The Little Rock Advertising and Promotion Commission voted today to buy the Cromwell Building at Markham and Spring for $3.35 million.
It will consolidate offices of the Little Rock Convention and Visitors Bureau already in the Cromwell Building and elsewhere. The Commission had a voice vote, but at least a couple of members were heard in opposition. Commisioners Philip Tappan and Warren Simpson were among those who’d raised questions about the sale. UPDATE: Gene Fortson joined those two on the losing side of a 4-3 vote, according to the Democrat-Gazette account.
The Commission had the right of first refusal on a sale of the building and matched the offer for the building by the Bank of England in July. The commission members had come under some pressure from lobbying in support of the bank’s promise to bring new jobs downtown and also against the idea of a city agency becoming a landlord. Other tenants will be sought to fill the building space when the Cromwell architecture firm vacates.
The purchase will be financed by revenue from the sales tax on hotel and restaurant sales, the so-called hamburger tax. Opposition to the purchase came, too, from some in hotel industry who’d prefer the tax revenue be spent on city promotion, not on real estate. The agency already owns parking decks, the River Market, Robinson Auditorium and portions of public spaces related to two downtown hotels, the Doubletree and the Marriott. Voters also recently sent a portion of the available burger tax revenue to pay for rebuilding of the Arkansas Arts Center.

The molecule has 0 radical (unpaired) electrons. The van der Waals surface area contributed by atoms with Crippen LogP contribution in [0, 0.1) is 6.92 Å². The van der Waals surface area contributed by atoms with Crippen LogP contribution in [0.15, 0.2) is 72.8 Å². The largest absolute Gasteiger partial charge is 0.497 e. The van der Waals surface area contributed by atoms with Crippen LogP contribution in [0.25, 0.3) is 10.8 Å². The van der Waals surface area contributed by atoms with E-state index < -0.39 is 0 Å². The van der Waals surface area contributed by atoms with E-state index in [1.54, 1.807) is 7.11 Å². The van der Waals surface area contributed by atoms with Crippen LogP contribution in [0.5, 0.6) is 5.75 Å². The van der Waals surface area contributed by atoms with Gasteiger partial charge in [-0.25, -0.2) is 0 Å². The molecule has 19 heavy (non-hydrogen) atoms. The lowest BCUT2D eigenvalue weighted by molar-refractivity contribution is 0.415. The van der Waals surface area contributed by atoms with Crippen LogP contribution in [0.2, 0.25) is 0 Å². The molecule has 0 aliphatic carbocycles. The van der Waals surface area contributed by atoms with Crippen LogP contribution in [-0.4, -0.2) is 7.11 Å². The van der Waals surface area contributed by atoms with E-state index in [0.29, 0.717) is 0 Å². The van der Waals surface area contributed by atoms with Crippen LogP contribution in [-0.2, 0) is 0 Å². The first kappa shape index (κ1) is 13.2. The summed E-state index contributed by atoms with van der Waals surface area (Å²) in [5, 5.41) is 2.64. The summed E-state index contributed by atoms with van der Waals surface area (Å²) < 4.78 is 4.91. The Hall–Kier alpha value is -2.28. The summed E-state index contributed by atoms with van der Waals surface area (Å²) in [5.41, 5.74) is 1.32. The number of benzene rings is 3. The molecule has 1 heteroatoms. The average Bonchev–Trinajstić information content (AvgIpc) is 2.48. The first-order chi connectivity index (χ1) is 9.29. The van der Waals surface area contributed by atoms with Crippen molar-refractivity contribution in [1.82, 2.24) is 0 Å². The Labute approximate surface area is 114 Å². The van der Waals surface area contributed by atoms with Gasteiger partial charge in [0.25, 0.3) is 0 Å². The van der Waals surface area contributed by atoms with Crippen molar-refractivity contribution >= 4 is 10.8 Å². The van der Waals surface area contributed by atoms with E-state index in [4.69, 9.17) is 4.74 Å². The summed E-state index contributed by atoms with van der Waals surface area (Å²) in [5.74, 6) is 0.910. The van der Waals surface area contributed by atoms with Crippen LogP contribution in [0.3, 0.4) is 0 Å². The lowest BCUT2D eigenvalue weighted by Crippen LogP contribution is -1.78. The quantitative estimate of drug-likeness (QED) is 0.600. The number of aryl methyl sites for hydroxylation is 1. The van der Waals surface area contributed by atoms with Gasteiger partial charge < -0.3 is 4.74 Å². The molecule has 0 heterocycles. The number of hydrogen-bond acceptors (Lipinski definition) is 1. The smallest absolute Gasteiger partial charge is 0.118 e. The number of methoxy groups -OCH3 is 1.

The discussion today was on the benefits of owning. An analysis done for the Visitors Bureau said it would take about six years, including interests costs, before the expenditure would begin producing a positive return. The Bureau pays about $155,000 a year in rent now. It will cost about $551,000 a year to finance the purchase the first six years.
Gretchen Hall, director of the bureau, said she was convinced the investment was in the long-term interest of the bureau.
She said a critical part of the consideration was parking. The Bank of England’s offer wanted a guarantee of retaining the existing 82 parking spaces rented from the Visitors Bureau in the municipal garage across the state for 15 years at the current rate of $65 per space. The Visitors Bureau was reluctant to make such a long-term commitment on spaces now leased month to month. And the bureau envisions a need for the spaces, given existing commitments in the garage and the fact that the Robinson Auditorium renovation will soon be complete and the building back in use.
Mayor Mark Stodola has mentioned using a portion of the building for city police needs.
Paperwork on the closing should begin soon, Hall said.